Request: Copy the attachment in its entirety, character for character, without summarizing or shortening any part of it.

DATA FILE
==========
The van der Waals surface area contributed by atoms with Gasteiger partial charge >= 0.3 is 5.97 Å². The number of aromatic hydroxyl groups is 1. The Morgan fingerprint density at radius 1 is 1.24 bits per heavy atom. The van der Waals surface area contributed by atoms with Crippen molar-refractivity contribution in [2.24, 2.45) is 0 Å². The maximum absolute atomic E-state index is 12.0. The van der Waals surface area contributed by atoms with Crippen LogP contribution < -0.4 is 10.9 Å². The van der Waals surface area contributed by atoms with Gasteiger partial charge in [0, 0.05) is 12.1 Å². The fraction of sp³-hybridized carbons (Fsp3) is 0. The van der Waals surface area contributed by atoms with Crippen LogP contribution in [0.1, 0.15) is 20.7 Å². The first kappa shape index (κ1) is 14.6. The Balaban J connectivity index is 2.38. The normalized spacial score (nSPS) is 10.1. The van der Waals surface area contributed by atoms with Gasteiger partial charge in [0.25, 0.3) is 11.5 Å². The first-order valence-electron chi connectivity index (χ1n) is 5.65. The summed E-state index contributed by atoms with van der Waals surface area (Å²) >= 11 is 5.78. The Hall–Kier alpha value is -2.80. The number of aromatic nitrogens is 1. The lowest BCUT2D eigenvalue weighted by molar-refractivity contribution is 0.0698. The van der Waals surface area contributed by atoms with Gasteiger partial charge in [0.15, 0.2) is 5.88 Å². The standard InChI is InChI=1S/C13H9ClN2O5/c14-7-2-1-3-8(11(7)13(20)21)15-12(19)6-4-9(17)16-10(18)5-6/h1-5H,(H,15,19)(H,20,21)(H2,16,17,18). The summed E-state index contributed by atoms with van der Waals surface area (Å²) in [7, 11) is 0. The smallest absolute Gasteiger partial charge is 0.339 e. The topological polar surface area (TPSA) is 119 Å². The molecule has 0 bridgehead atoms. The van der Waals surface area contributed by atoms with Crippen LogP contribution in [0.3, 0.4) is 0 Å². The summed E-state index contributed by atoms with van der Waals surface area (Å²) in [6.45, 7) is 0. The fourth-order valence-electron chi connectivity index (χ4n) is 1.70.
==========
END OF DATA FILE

The van der Waals surface area contributed by atoms with Gasteiger partial charge >= 0.3 is 5.97 Å². The number of aromatic hydroxyl groups is 1. The Morgan fingerprint density at radius 1 is 1.24 bits per heavy atom. The van der Waals surface area contributed by atoms with Crippen molar-refractivity contribution in [2.24, 2.45) is 0 Å². The maximum absolute atomic E-state index is 12.0. The van der Waals surface area contributed by atoms with Crippen LogP contribution < -0.4 is 10.9 Å². The van der Waals surface area contributed by atoms with Gasteiger partial charge in [0, 0.05) is 12.1 Å². The fraction of sp³-hybridized carbons (Fsp3) is 0. The van der Waals surface area contributed by atoms with Crippen LogP contribution in [0.1, 0.15) is 20.7 Å². The first kappa shape index (κ1) is 14.6. The Balaban J connectivity index is 2.38. The normalized spacial score (nSPS) is 10.1. The van der Waals surface area contributed by atoms with Gasteiger partial charge in [0.25, 0.3) is 11.5 Å². The first-order valence-electron chi connectivity index (χ1n) is 5.65. The summed E-state index contributed by atoms with van der Waals surface area (Å²) >= 11 is 5.78. The Hall–Kier alpha value is -2.80. The number of aromatic nitrogens is 1. The lowest BCUT2D eigenvalue weighted by molar-refractivity contribution is 0.0698. The van der Waals surface area contributed by atoms with Gasteiger partial charge in [0.15, 0.2) is 5.88 Å². The standard InChI is InChI=1S/C13H9ClN2O5/c14-7-2-1-3-8(11(7)13(20)21)15-12(19)6-4-9(17)16-10(18)5-6/h1-5H,(H,15,19)(H,20,21)(H2,16,17,18). The summed E-state index contributed by atoms with van der Waals surface area (Å²) in [7, 11) is 0. The smallest absolute Gasteiger partial charge is 0.339 e. The topological polar surface area (TPSA) is 119 Å². The molecule has 0 bridgehead atoms. The van der Waals surface area contributed by atoms with Crippen LogP contribution in [0.3, 0.4) is 0 Å². The summed E-state index contributed by atoms with van der Waals surface area (Å²) in [6.45, 7) is 0. The fourth-order valence-electron chi connectivity index (χ4n) is 1.70.